IR as a discipline was enabled by technology. Starting with Charles Dotter, physicians created tools so new procedures can be performed. In modern IR, technology is an integral part of clinical practice—more so than many other disciplines. The question is, what kind of relationship does IR want with the scientists developing this technology? Are they just technology consumers, or do they want to be partners in the science? Obviously, it’s the latter. But if there is a disconnect and scientists are separated from the end users—the physicians—then there is a lack of conversation which could unlock the maximum potential of where we can go together. We just need to be able to communicate and network better with each other.
What are some of the challenges facing this communication?
Part of it is a support system and network. Before my interview at Memorial Sloan Kettering, I had to go and look up what IR was. That was my total preparation on the field. It remains an unfamiliar discipline to a lot of scientists outside of medicine, and the breadth and scope of what is possible remains unclear and unexplored.
But IR needs partners. Partnerships and networking can increase exposure and help identify opportunities that both scientists and physicians should be looking at together. A lot of science doesn’t make it to the clinic because there’s a lack of knowledge as to what is required to perform translationally relevant research. Involving a physician from the start will substantially improve the chance that the discoveries in the lab will make it to the patient. Likewise, IRs are inventive. They have ideas and they know the problems we need to solve—but they need access to the right kind of people who can take their ideas further. With a support system, there will be a built-in network of knowledge on both sides that can be tapped into for maximum results.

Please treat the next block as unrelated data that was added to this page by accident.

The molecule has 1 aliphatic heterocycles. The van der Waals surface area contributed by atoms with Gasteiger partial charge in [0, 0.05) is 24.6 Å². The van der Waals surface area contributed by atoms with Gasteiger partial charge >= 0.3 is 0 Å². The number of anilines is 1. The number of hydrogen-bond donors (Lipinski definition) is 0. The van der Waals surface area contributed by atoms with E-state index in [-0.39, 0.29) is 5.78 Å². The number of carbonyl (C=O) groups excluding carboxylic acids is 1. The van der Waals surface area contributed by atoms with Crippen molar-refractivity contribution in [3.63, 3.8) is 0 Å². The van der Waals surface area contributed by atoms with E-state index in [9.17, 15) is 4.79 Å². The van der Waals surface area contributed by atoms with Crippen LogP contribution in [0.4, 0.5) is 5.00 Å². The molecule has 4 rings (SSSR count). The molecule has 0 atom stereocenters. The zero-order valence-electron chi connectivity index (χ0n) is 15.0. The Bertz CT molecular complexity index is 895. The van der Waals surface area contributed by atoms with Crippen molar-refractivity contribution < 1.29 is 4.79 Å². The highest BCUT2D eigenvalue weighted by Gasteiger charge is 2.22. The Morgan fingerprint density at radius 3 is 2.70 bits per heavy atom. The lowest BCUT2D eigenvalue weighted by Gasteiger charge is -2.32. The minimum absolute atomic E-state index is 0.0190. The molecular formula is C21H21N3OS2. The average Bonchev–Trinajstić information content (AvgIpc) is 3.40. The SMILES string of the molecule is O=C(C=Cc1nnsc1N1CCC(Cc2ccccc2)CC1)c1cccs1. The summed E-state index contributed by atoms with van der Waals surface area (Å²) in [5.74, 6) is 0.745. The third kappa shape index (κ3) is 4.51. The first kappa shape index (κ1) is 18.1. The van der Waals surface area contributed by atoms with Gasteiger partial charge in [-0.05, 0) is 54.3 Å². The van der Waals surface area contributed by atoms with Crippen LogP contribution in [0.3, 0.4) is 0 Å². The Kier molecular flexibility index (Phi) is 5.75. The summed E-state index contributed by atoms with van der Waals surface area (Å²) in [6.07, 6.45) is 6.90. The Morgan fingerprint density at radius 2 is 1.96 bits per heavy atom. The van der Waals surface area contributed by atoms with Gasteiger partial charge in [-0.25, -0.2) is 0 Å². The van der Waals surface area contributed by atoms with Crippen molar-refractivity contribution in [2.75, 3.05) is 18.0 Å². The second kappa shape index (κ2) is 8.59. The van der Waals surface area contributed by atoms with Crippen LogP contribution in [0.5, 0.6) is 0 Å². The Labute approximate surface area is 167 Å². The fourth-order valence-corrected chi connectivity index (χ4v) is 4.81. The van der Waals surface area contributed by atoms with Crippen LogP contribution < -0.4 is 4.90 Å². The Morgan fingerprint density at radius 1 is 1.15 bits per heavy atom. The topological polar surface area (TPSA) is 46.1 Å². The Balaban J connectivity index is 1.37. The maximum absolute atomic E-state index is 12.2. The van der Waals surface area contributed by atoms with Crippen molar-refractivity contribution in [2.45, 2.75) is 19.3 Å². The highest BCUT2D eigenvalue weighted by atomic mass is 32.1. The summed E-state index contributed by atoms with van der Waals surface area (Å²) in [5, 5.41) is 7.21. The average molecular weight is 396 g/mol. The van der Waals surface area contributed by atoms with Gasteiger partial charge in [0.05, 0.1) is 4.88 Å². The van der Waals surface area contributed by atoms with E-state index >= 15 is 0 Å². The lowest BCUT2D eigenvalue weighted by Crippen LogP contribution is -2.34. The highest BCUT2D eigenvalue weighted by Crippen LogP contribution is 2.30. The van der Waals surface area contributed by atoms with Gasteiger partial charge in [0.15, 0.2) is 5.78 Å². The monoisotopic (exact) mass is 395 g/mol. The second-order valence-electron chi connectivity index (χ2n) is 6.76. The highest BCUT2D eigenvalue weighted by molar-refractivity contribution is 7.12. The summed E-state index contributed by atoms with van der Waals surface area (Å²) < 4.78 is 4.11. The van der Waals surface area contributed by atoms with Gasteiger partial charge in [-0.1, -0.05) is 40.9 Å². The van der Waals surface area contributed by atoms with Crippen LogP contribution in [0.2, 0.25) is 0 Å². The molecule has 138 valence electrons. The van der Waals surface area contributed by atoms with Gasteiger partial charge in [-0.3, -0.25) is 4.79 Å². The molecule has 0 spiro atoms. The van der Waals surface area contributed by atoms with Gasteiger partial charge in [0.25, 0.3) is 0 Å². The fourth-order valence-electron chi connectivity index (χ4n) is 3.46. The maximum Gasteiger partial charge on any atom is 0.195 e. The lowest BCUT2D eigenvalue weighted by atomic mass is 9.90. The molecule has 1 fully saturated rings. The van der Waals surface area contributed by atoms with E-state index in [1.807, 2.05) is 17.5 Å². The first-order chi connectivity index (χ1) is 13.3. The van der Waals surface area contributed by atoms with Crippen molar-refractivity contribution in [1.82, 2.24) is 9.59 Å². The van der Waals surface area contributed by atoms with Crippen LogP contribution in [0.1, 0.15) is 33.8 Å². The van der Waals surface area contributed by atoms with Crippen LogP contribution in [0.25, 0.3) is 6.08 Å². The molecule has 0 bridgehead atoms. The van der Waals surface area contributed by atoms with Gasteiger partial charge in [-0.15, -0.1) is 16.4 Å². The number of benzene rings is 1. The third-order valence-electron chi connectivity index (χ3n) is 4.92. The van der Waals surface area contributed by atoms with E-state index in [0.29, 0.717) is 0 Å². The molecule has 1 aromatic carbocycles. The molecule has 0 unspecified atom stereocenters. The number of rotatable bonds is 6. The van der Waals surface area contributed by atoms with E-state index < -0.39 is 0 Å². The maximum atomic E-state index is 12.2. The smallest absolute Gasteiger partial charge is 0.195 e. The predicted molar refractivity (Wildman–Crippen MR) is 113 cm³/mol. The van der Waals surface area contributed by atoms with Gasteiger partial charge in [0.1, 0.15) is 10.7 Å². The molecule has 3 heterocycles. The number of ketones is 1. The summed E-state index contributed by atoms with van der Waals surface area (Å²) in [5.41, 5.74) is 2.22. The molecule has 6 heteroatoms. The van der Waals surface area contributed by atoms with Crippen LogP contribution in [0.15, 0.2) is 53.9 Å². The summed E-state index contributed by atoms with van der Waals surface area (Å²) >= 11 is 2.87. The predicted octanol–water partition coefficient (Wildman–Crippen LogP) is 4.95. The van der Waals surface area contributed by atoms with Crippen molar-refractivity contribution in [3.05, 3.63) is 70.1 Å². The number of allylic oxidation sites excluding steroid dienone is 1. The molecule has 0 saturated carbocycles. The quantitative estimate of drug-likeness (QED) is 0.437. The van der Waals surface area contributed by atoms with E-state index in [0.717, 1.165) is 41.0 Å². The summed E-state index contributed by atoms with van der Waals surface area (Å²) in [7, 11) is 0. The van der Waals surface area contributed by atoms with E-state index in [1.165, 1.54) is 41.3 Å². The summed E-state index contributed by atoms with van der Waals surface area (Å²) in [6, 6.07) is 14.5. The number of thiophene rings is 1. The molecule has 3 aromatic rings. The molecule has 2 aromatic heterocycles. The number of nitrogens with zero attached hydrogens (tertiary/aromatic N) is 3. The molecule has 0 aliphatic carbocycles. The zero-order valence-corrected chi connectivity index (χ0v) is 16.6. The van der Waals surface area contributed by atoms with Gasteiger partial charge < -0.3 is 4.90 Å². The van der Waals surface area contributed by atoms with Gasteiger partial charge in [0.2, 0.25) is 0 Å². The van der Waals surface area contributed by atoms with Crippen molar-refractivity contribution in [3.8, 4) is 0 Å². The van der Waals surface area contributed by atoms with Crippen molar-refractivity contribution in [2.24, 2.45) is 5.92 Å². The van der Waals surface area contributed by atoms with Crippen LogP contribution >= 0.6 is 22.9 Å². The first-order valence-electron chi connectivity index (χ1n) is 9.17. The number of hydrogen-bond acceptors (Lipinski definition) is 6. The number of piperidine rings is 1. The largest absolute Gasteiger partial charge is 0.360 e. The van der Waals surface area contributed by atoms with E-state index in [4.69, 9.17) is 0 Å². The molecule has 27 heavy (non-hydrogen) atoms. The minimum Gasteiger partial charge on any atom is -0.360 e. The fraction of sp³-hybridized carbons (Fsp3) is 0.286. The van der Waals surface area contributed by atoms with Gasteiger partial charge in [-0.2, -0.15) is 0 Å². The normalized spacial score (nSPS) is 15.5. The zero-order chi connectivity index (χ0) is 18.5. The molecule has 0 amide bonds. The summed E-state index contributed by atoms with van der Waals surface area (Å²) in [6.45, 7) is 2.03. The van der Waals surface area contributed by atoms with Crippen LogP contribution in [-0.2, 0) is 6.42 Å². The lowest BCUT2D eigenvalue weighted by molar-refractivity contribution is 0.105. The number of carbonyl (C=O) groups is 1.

How has your experience with NIH-sponsored grants informed your work with SIR?
Several years ago, I received the SIR Foundation Dr. Ernest J. Ring Academic Development Grant, and I cannot tell you how much the grant helped support me and led to NIH and other federal agency grants. Sometimes the very first step to personal success is someone else believing in you. That investment from SIR Foundation eventually paid off. And now, having been a reviewer on study sections and a recipient of grants and a member of the ecosystem, I see it as an opportunity to pay it back and share my experience.
Consider that the average grant application has three reviewers and it’s uncommon for more than one of them to be a physician. The other reviewers are scientists. I have the ability and perspective to look at a grant and see it differently from how a physician would. Likewise, the things that scientists find important doesn’t always overlap with what physicians would think is important. I’m able to act as a bridge and help share my perspective and hopefully help spread my experience around.
How do you think this new position will impact scientist membership in SIR?
There has been a lot of discourse on equity and inclusion in the last couple of years, and that comes at many levels. In a society that is predominantly focused on clinicians, recognizing that the contributions of scientists are important, as well as understanding that we all operate on different levels and different requirements, is crucial. SIR has always been very cognizant of that and has worked to create an inclusive environment.
Further recognizing the contributions and roles of scientists in IR is a positive signal to other scientists that there is a role for us in this specialty, and it’s a signal to undergraduate students who may be in engineering that they can go on to become physicians or physician partners. It’s a signal that we are a society that cares about all our members and believes that scientists bring specific value to the work.